So we walked into this incredibly clean and fresh smelling little dining room, completely empty, with some pies in a display case. Let me tell you, this place is a find! Biffle had the fish supreme--a fried fish sandwich he seemed to enjoy, but he'll have to comment on that. I, of course, had to try the world famous bean pie. It turns out it's a sweet pie, not a savory one, and it's the kind of thing that, had I not known it was a bean pie, I would have eaten thinking, "Something about this tastes a little familiar. What is that flavor?" The flavor is bean, but it comes across in the pie in a sort of caramelly-sweet potato-y way. It's rich but not overly sweet, with a texture that's not unlike a bean-infused custard. I loved it. It's a really delicious pie, and I imagine that, like pumpkin pie, I can count a slice or two of it as an actual meal, since it's made of nutritious ingredients. Charlestonians, you have to go check out Wali's.
And my second food-related thought: This will perhaps not be surprising news, but Rice Dream non-dairy frozen dessert is not nearly as good as Ben and Jerry's. If, like Biffle and I, you eat a lot of Ben and Jerry's and have started taking its creamy deliciousness for granted, just go buy some Rice Dream and give it a try. It's remarkable, the difference. We have Rice Dream at our house now because Maybelle is afflicted with the dreaded GERD (gastro-esophageal reflux disease), which is, it turns out, the reason that she throws up constantly. We were, in fact, coming back from having learned this news when we stopped at Wali's Fish Supreme.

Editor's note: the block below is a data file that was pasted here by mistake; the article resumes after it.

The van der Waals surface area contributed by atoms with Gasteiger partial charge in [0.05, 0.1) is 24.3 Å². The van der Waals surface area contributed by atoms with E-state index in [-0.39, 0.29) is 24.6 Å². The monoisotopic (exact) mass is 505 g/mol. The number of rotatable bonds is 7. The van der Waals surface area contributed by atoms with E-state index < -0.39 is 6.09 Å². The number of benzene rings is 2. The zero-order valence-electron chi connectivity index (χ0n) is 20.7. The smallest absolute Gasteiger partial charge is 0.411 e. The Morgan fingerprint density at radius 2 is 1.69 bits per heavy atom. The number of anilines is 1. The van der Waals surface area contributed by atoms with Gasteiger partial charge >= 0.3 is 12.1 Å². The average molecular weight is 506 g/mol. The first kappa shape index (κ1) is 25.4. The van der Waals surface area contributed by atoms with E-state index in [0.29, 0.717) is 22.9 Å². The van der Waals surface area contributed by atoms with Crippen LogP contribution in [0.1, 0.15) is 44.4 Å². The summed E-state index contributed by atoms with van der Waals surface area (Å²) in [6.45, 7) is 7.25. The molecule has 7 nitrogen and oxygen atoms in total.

The treatment for GERD is a baby version of Zantac--foul, foul tasting metallic stuff. There was no way that we could get her to swallow it unmediated, so the nurse at our pediatrician's office suggested we try it mixed in ice cream. Because we're a little concerned that dairy may be exacerbating the vomit situation, we got some Rice Dream to mix with Maybelle's meds. Fortunately for us, Maybelle hadn't eaten ice cream before, so she's unoffended by eating two bowls of metallic tasting, fruity, weird Zantac-infused Rice Dream every day. We'll just have to keep her away from the good stuff until she outgrows her GERD.
Conseula and I went tonight to see Julie and Julia, a new film about Julia Child and a fan of hers who cooks every recipe in Mastering the Art of French Cooking. It was such a sweet movie. Meryl Streep was fantastic as Julia Child--a spot-on version of her that was human and not at all a caricature--and Amy Adams was also quite good as Julie. Although I preferred Julia.